Cyclones, tsunami, earthquakes, volcanic activity and climate change all pose major potential risks to Pacific Island nations and development projects aimed at reducing those risks need to be much better integrated with each other and with local agencies, according to a new report.
"Although there is much discussion surrounding the topic of integration, to date, very little research exists on how this can be achieved," says Anna Gero, one of the authors of the report by the UNSW Natural Hazards Research Laboratory.
"Successful integration of the many community-based projects related to climate change and disaster risk is crucial to making them effective and to reduce confusion and duplication of effort."
The report will be launched next week in Fiji and Samoa. The researchers will also be conducting related workshops in both places in association with the launch.
"Our study focuses on Fiji and Samoa as Pacific examples," Ms Gero says. "There is a clear need to bridge the gap between the science and local knowledge, in ways that are culturally appropriate."
The team conducted two extended periods of field work last year in Fiji and Samoa, interviewing people from 29 organisations and visiting villages, as well as taking part in the Mekong-Asia Pacific Community Based Adaptation Workshop in Samoa last August.
The report notes that the two of the major aid donors in the Pacific, Australia and New Zealand, will jointly contribute a total of about A$85 million in 2009 and 2010.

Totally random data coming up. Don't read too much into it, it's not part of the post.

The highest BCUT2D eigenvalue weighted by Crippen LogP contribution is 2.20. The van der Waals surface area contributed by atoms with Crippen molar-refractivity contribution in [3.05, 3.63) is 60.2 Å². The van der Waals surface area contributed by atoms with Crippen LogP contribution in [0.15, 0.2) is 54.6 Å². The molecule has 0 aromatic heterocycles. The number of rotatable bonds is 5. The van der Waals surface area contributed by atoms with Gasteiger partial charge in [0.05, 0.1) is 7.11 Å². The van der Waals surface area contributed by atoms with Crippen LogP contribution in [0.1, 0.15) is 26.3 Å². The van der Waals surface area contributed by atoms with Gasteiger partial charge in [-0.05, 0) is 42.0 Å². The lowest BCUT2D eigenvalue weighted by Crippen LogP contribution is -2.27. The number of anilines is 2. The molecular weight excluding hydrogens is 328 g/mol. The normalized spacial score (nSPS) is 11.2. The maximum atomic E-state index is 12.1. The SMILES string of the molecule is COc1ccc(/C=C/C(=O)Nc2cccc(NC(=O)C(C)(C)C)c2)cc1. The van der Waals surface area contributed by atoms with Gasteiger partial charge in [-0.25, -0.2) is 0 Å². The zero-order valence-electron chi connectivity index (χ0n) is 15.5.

Pacific islands often experience natural hazards - such as tropical cyclones and storms, earthquakes, tsunami and volcanic activity - that cause significant economic and human losses, it says.
Examples included tropical cyclones Ofa and Val in Samoa in 1990 and 1991, respectively, which resulted in damage equalling four times Samoa's gross domestic product (GDP).
The 2009 tsunami affecting Samoa, Tonga and American Samoa killed almost 200 people and destroyed scores of coastal villages, while flooding in Fiji in 2009 resulted in damages of FJD$54 million with an additional FJD$5million in humanitarian costs.
"Pacific Island nations have limited disaster-mitigation capacity and are particularly vulnerable due to their small size, remoteness and a range of other environmental, demographic and economic factors," says Ms Gero.
A focus on community-based projects has been increasing over the past 20 years. Other research has shown that the benefits are particularly apparent for initiatives aiming to build resilience to disasters and climate change, as local communities are able to work with development partners and identify risks themselves using local knowledge.
Launch locations and times:
Monday, 19 April: Suva, Fiji, at the Tanoa Plaza Hotel, 9am - 12:30pm
Wednesday, 21 April: Apia, Samoa, at the Lodge Fale, University of the South Pacific, Alafua Campus 9am - 12:30pm